I spent a few days in Milan at the beginning of this month. I could have spent a few months, not gone to any additional places and still not seen everything that was on offer. Over on Facebook I have been boring people with album, after album, after album of photos from the trip, but these three needed something more saying about them so here goes.
As Christmas 1944 approached people all across Europe where entering their 6th festive season of war, Rather than angels singing ‘Peace on earth and goodwill to all’, the sounds of bombs, and air raids, bullets and death cries, where heard. The hope that Christmas births into the world must have been desperately clung to. None more than in Prisoner of War and Concentration Camps.
After Italy and the Allies agreed an armistice, in September 1943, the Italian military in Germany were interned just outside Wiestzendorf in the Stalag X-D (310) which had previously held Russian prisoners from the Eastern Front, however they had been moved out as it was considered not suitable because of the ‘poor sanitary conditions’. In December of 1944 some of those Italian PoW’s produced this.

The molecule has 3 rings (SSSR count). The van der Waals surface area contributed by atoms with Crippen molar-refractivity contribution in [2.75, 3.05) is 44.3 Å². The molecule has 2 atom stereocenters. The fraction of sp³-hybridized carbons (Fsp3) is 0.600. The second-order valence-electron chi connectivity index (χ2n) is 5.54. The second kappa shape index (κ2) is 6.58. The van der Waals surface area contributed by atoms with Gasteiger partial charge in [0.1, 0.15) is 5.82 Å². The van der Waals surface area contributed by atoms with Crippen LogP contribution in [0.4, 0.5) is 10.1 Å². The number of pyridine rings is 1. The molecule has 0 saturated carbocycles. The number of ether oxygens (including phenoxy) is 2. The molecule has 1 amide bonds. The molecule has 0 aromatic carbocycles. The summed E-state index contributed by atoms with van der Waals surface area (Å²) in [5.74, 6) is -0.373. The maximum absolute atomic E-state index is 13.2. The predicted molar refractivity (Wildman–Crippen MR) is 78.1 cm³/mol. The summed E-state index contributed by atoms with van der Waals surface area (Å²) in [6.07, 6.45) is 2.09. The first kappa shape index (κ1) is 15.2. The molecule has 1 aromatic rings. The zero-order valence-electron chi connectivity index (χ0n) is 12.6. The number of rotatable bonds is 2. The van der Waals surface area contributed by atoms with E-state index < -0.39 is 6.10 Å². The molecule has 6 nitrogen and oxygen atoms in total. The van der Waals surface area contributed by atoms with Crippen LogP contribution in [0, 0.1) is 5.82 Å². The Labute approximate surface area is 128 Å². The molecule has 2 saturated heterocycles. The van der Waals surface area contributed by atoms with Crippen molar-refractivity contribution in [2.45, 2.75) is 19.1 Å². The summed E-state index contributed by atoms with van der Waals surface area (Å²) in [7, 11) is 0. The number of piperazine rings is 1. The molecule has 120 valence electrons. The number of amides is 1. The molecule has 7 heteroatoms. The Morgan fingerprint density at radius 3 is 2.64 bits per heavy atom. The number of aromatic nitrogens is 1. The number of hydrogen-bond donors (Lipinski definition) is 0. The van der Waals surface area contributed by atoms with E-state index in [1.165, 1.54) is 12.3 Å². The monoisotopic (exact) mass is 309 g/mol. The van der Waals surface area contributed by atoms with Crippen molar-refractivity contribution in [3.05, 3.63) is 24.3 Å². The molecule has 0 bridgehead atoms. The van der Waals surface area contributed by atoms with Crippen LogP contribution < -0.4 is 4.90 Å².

This powerful nativity is tucked away in a dark room in The Basilica of Sant’Ambrogio in Milan. The Basilica is grand and richly ornate,with gold and paintings and treasures, I don’t know if the nativity stays tucked away in this back room while some life sized plaster scene is sat before the glistening altar, or, if it is brought out to contrast with the lavish gold work, rich tapestries and famous art frescos at Christmastime. I suspect the former and probably for conservation rather than aesthetic reasons.
This is the blurb they give about its construction.
A boy Scout knife, a solid pair of small scissors, a door hinge used as a hammer, a small lamp fed with the tiny daily ration of margarine of each prisoner: the Nativity Scene was made with these tools. The persons were carved out of the pallet wood, barbed wire being their frame works. Afterwards, they were clothed with what was available including some lambskin and striped cotton fabric from toilet bags, parts of badges and strips from a chaplains cassock. Jesus is made out of a silk handkerchief and a bracelet becomes the necklace of the Magis and frayed horse bedding the hair of the sheep. Near the crib the ox is missing, it was left in the camp as a poor, yet precious token of those who did not return.
I found it one of the most powerful Nativity scenes I have ever seen. With probably the most powerful symbol of all being the Christmas Star made out of barbed wire, a symbol I will probably now return to again and again.
Here in the dying embers of Epiphany, The Star still offering hope to the world whilst echoing the Crown of Thorns.
Even as we hope, we have to live through sorrow.
Even in suffering, hope can be found.